By far the most popular option, nom heavily utilizes macros to build parsing workflows. This allows it to be performant yet flexible but significantly increases the learning curve for users.

  • Most popular
  • Performant
  • Flexible
  • High learning curve


nom has really set the bar high for the performance of any parsing library. Once you have a working parser, you can feel pretty confident that it will be just about as fast as you can make it. It's popularity makes it the most battle tested option.

  • Performance
  • Heavily used


Working with nom lead me to a headache's worth of frustration. While it is well documented, it can be difficult to know where to look when getting started. When putting together the code samples for this, I spent the better part of a day and a half trying to implement the nom version, at that point I put that version aside to come back to it later. The inclusion of new operators, the requirement of using nested macros and the stream focus of the project were all big ergonomic barriers for me. At one point I had a working version of that parser that kept failing because the input I was providing wasn't wrapped up as a CompleteStr, a type defined by nom that indicates all input has been received. I needed to reach out to someone in the nom gitter channel to know that was my problem. The feature of being stream focused I think is a plus overall for nom as more experienced users would leverage that feature but it does make the process of learning quite confusing.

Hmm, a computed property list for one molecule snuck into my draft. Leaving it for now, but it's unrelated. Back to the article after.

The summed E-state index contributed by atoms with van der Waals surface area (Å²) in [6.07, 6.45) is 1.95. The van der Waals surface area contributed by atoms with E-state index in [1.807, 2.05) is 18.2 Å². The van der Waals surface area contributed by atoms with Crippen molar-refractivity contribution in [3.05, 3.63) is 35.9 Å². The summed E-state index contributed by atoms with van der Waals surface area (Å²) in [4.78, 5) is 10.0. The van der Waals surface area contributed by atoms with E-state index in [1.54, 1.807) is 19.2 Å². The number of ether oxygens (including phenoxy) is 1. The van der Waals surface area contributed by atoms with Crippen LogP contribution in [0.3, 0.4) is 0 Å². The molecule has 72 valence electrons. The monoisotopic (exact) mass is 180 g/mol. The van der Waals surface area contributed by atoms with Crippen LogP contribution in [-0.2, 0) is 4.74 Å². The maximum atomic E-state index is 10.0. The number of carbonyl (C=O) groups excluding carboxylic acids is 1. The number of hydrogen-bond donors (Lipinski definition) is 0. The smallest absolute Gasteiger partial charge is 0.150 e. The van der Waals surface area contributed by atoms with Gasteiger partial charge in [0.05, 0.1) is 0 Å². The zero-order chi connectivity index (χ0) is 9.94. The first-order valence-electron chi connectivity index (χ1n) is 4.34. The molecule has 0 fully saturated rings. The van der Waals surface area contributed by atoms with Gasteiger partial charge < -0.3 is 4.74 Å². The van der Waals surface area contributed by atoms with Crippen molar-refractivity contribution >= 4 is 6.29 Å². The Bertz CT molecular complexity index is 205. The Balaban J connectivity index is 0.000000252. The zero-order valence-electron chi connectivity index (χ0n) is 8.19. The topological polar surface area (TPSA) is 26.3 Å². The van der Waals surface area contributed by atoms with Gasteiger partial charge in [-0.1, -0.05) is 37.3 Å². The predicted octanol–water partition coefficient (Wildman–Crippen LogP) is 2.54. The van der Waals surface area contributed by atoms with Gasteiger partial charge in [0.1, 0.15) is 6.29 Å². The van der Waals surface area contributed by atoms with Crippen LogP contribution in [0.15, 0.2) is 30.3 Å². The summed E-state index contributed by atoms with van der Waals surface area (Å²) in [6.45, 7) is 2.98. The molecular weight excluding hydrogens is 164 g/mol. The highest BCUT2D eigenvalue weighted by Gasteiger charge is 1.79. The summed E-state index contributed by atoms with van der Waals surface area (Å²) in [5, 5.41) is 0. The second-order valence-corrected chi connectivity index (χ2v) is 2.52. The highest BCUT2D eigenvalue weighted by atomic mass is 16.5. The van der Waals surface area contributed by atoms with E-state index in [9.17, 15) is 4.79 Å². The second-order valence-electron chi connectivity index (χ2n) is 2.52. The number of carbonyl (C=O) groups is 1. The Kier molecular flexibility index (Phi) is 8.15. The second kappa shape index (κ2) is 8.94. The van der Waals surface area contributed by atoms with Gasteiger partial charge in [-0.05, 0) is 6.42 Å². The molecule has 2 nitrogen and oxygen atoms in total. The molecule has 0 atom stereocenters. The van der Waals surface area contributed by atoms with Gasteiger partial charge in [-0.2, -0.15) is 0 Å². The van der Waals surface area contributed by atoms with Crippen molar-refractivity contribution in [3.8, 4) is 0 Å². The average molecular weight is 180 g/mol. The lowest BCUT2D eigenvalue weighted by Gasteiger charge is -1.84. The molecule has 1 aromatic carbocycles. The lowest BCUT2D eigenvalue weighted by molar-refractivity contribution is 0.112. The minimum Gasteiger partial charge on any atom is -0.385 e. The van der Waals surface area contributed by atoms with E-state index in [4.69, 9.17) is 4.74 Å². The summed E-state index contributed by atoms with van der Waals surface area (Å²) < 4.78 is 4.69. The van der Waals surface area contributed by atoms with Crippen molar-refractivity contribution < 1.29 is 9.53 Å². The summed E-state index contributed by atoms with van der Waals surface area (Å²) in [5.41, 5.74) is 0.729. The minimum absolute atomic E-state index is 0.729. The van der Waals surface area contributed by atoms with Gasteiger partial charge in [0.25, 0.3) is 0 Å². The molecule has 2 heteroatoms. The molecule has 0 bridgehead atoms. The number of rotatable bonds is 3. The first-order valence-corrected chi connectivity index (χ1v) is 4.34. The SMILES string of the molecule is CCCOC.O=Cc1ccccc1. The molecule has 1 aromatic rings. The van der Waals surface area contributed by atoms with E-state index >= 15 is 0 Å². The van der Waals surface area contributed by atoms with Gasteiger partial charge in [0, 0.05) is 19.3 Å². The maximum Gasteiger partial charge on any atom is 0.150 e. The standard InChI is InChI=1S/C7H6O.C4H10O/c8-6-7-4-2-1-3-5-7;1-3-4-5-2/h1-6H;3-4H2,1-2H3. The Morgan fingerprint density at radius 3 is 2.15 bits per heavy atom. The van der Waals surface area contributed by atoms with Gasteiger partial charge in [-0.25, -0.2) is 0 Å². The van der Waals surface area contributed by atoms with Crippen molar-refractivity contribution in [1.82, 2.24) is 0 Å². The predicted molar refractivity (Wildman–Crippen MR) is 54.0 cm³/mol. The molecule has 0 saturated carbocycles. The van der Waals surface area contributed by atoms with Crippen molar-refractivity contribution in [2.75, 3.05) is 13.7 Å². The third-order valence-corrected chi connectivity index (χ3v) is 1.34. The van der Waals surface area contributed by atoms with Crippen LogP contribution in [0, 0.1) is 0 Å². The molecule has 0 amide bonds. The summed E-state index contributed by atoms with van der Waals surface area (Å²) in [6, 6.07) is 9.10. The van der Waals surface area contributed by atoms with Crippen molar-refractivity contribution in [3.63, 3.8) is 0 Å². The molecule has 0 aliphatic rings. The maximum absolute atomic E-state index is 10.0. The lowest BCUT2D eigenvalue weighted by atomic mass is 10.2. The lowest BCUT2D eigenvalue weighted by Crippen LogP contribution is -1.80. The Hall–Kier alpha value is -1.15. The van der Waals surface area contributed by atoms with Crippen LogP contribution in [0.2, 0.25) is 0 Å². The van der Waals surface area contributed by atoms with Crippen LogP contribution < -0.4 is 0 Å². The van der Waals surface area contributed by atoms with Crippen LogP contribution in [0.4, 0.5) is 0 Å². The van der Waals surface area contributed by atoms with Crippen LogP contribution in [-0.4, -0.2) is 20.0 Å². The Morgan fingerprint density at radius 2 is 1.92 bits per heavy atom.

• Learning curve
    • Custom operators
    • Nested macro calls
    • Stream focused